For example, when you create a ID3D12CommandQueue for submitting work to the GPU, you specify a node mask to identify the physical GPU to which the command queue feeds work. The ID3D12CommandQueue is one of the APIs that are exclusive to one node. Likewise, the ID3D12CommandList objects are exclusive to one node. As a result, you have to replicate your command list pooling system for each node. ID3D12PipelineState, on the other hand, is an example of an object that can be associated with arbitrary nodes. You don’t have to create separate object for each node. The same pipeline state object can be set to command lists associated with any node.
When sharing resources, the application is responsible for synchronizing the command queues to avoid access conflicts. Also, the application must ensure that the queues see resources in the same state, i.e. the resource barriers set by different command queues must match. ID3D12Fence is the synchronization tool that is used for these purposes.
DirectX 12 exposes “copy engines”, i.e. command queues that accept only command lists containing copy operations such as ID3D12GraphicsCommandList::CopyResource(). Copy engines are special hardware that can perform copy operations at the same time as graphics and compute engines are doing other work. They are additional parallel processing power available for copy operations. The number of copy engines available at hardware level varies on each GPU model, but a safe assumption is that there is at least one hardware copy engine available per each physical GPU. The copy engines are very useful in multi-GPU programming. Copying resources over PCIe bus is slow and the copy engines allow other processing on the GPU to go on while they are doing the slow copy operations. (However, copy engines are not good for copies within a physical GPU because they are not designed to operate faster than the PCIe bus allows. Graphics and compute engines are much faster for this purpose. Copy engines do have their place on single-GPU systems - for copying from system memory to video memory over the PCIe bus.)
In a linked node adapter, there is a tier system for cross node sharing functionality. Tier 1 supports only copy operations on resources residing on other nodes. Tier 2 supports using resources through SRVs, CBVs and UAVs in draw and dispatch calls. The tier 2 functionality may seem convenient, but the parallel copy engines cannot do draw or dispatch calls and slowing down the other engines with cross node resource access is usually not wise.
When creating resources, you specify two separate node affinity masks: CreationNodeMask and VisibleNodeMask. The CreationNodeMask determines the node where the resource physically resides. VisibleNodeMask determines the nodes on which the resource is mapped for access. In the CreationNodeMask, exactly one bit must be set but in the VisibleNodeMask, arbitrary bits can be set. When a resource is accessed from other than creation node, data is transferred between nodes. The transferred data may be cached to avoid retransfer when it’s accessed again but the application should not rely on this. There are no guarantees about the caching behavior. I.e. the application cannot ensure that a given resource stays in cache and it cannot see whether or not a given resource is still in cache. For achieving reliable performance, manually replicating art assets (vertex buffers, textures etc) for each node that uses them is recommended. I.e. don’t just create resources on one node and make them visible to others. Using them through SRVs from other nodes is possible, but there’s no guarantees about the performance.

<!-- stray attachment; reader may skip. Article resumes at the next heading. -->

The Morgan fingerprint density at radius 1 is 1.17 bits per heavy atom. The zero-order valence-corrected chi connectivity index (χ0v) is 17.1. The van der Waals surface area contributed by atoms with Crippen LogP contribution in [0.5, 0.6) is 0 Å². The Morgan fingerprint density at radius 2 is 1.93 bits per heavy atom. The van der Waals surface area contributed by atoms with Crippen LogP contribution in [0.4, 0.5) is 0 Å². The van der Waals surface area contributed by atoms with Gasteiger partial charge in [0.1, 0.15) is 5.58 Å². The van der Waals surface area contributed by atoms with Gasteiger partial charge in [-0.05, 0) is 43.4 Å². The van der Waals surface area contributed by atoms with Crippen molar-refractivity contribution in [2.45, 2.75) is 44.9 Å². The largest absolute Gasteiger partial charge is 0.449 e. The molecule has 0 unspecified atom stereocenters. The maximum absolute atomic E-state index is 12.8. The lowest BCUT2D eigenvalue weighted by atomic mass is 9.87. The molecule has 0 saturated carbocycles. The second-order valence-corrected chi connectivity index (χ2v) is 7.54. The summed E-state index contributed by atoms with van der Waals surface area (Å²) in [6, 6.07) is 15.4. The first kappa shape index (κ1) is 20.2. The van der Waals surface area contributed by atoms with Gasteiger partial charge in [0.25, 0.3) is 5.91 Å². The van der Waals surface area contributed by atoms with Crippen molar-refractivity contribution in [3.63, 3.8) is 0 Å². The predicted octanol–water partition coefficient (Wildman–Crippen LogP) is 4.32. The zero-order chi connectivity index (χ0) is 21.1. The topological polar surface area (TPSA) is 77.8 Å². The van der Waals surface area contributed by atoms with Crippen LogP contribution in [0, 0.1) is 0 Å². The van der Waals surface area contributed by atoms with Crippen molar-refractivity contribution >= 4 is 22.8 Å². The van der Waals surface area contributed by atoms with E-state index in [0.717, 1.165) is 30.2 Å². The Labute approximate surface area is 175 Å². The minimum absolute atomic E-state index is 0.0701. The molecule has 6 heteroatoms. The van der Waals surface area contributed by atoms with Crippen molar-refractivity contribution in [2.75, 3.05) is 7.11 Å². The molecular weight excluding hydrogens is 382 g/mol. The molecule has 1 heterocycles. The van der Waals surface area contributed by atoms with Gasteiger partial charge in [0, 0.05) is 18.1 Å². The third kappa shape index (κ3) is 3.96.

ID3D12DescriptorHeap objects are exclusive to one node. This means that regardless of whether you replicate the resource objects for each node that uses them or not, the resource views must be replicated in any case. Though when cross node access happens with copy engine, resource views are not used. Copy engine access just needs properly set bits in VisibleNodeMask.
If you implement classic AFR, you should manually duplicate all your resources to all nodes. This includes art assets, render targets and constant buffers and other dynamic resources. On each frame, you use the resources that reside on the node doing the rendering for that frame. You upload dynamic data from CPU to resources on that node and render to target resources on that node using asset resources residing on that node. The transfer of the rendered frame to the primary node (the node to which the monitor is attached) for presentation on screen is best done using the special API provided for it. (See again IDXGISwapChain3::ResizeBuffers1()). Possible data dependencies between the frames should be handled with additional resource copy operations using the copy engine.
This concludes part 1. The second part of the blog post examines frame pipelining, one new alternative to classic AFR that’s now possible with the exposed functionality.To read part 2, click here: Explicit Multi-GPU with DirectX 12 – Frame Pipelining, a New Alternative